Sandy hit Bucks the hardest of any county in Pennsylvania, knocking out electricity to 213,000 customers. Power was restored to about half by Thursday, but Solebury customers weren't among the lucky ones.
About 90 percent of the nearly 9,000 Peco customers in Solebury were still without power Thursday, Township Manager Dennis Carney said.
"Hopefully, by Monday or Tuesday of next week, only a few will be out," Carney said. "They're making headway. They brought in a large number of crews from Louisiana, Florida, and Kentucky, but it's slow going."
Downed trees have wiped out utility lines and blocked streets, making it difficult to get around the township's winding network of two-lane roads and one-lane bridges.
A toppled oak knocked out electricity and cable service to Kilmer's house and is still blocking Greenhill Road. It also blocks her neighbor's driveway, forcing him to drive across their lawns to reach the road.
Kilmer and many other Solebury residents have chosen to stay in their powerless, darkened homes. A "good number" of residents have generators, Carney said, and some are "bunking with relatives. I don't know of any who are using shelters."
A family of four was hospitalized Wednesday after being overcome by carbon monoxide fumes while using a generator to heat their Crestwood Circle home. All were treated and released by Thursday.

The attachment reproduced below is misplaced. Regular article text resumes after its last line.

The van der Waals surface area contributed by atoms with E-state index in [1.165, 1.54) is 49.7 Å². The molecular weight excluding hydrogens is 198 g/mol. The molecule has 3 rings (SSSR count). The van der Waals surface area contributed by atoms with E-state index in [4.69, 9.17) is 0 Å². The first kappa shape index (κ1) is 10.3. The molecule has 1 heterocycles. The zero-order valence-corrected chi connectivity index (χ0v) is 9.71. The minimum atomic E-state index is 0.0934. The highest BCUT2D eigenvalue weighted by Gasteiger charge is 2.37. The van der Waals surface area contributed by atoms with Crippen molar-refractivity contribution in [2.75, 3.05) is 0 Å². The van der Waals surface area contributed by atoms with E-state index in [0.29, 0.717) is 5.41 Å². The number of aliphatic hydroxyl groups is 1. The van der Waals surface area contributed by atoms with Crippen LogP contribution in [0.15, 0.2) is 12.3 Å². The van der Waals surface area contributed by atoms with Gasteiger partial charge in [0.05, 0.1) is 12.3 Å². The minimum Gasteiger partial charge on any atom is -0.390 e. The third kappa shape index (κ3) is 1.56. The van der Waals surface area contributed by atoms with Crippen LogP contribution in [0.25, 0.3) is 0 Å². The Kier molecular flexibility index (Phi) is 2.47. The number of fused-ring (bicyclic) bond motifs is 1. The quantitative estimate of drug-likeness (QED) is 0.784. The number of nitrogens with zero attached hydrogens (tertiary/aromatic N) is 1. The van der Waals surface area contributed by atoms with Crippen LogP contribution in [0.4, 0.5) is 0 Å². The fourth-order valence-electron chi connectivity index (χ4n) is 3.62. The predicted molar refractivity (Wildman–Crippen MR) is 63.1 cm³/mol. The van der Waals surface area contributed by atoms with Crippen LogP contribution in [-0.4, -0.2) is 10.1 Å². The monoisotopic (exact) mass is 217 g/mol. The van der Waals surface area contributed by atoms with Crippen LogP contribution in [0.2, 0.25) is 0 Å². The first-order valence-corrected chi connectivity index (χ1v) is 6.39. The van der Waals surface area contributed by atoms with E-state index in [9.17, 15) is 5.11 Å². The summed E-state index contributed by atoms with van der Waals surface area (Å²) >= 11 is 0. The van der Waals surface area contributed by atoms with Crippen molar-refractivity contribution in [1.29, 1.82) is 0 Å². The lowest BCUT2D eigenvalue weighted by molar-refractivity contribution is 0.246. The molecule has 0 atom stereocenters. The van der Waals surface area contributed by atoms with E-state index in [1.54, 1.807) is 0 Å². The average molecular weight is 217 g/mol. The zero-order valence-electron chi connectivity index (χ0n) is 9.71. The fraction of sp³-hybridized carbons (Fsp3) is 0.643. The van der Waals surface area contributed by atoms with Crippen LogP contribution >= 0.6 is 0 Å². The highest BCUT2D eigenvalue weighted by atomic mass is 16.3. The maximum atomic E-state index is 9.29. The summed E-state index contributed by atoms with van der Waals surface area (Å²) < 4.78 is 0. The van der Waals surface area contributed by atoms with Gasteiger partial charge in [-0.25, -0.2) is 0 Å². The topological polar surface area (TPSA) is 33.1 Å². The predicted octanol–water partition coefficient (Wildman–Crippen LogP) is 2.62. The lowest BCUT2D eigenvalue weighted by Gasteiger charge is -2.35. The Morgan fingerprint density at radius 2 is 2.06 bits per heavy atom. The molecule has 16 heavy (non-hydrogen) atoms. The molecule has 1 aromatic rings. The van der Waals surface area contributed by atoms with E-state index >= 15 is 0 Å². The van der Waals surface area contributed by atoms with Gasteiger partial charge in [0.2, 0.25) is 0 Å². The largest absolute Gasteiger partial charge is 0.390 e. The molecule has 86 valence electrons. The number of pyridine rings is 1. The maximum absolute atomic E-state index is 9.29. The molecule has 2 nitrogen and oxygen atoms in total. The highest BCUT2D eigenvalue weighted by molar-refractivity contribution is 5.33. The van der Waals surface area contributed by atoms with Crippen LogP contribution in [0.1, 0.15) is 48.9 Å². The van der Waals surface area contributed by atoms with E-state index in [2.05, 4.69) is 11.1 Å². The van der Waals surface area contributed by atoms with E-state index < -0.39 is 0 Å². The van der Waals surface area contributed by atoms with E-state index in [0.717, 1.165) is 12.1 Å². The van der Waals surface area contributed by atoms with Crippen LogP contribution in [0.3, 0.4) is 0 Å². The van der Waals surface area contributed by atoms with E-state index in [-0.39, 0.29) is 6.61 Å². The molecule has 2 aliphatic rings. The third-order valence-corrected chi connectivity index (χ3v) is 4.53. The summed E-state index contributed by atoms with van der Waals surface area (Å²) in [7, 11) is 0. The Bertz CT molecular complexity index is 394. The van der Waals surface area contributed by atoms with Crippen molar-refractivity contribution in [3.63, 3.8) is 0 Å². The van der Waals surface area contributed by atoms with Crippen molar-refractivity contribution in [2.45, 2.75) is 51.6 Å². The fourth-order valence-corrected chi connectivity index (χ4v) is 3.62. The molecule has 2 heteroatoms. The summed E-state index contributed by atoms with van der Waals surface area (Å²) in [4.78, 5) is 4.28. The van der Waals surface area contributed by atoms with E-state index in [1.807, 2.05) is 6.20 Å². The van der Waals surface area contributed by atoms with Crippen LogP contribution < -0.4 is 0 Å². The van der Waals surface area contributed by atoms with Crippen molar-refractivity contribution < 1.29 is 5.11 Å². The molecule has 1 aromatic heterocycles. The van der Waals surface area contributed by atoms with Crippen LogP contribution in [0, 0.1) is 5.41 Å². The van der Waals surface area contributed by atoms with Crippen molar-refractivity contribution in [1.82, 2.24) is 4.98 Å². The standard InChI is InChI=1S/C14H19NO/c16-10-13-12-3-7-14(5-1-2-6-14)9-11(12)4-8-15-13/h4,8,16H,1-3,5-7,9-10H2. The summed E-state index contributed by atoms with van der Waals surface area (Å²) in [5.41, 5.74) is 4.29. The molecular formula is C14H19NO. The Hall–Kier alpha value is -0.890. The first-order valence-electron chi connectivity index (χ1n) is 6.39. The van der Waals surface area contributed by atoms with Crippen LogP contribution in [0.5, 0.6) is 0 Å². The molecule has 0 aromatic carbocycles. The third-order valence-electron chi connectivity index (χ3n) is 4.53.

In historic Carversville, the general store is closed for business, but U.S. Postmaster Bob Grady is doubling up as the bearer of village news.
"The word is that the power will be back at 11 p.m., and I'm optimistic," Grady told everyone who stopped in the combination general store and post office.
Sandy hasn't stopped Grady. He has delivered mail to the 50 homes on his motor route each day and stuffed the 232 post office boxes. For a few of the elderly box-holders, including a 100-year-old man, he's hand-delivered their mail.
"I've also been checking on people's houses," Grady said. "I've gotten a lot of calls from people in Philadelphia and New York about their weekend homes and whether the power is on."
Across the street at the Carversville Inn, a gas generator powered the refrigeration system, so there was no loss of food, owner Will Mathias said.
"We're so lucky that it's only the power that's out," he said, referring to the village's history of flooding in major storms. "We dodged a major bullet."
As the power outage continues, residents are running short of gasoline to power generators and possibly water, Carney said. The water company might provide a tanker for residents to fill bottles of water, he said, and the National Guard might provide some fuel.
Carversville resident Jake Cowen planned to buy a generator after a snowstorm last year knocked out power to his apartment, "but I never did," he said.
A year later, he and his wife, Rebecca, were packing to move to nearby Frenchtown, across the Delaware River in New Jersey.
"We moved in without power," Cowen said, "and we're moving out without power."
Bob Grady, the postmaster in Carversville, Bucks County, talks about the power outage in Solebury Township at www.philly.com/bucksoutage
Contact Bill Reed at 215-801-2964, email@example.com, or follow @breedbucks on Twitter. Read his blog, "BucksInq," at www.philly.com/bucksinq.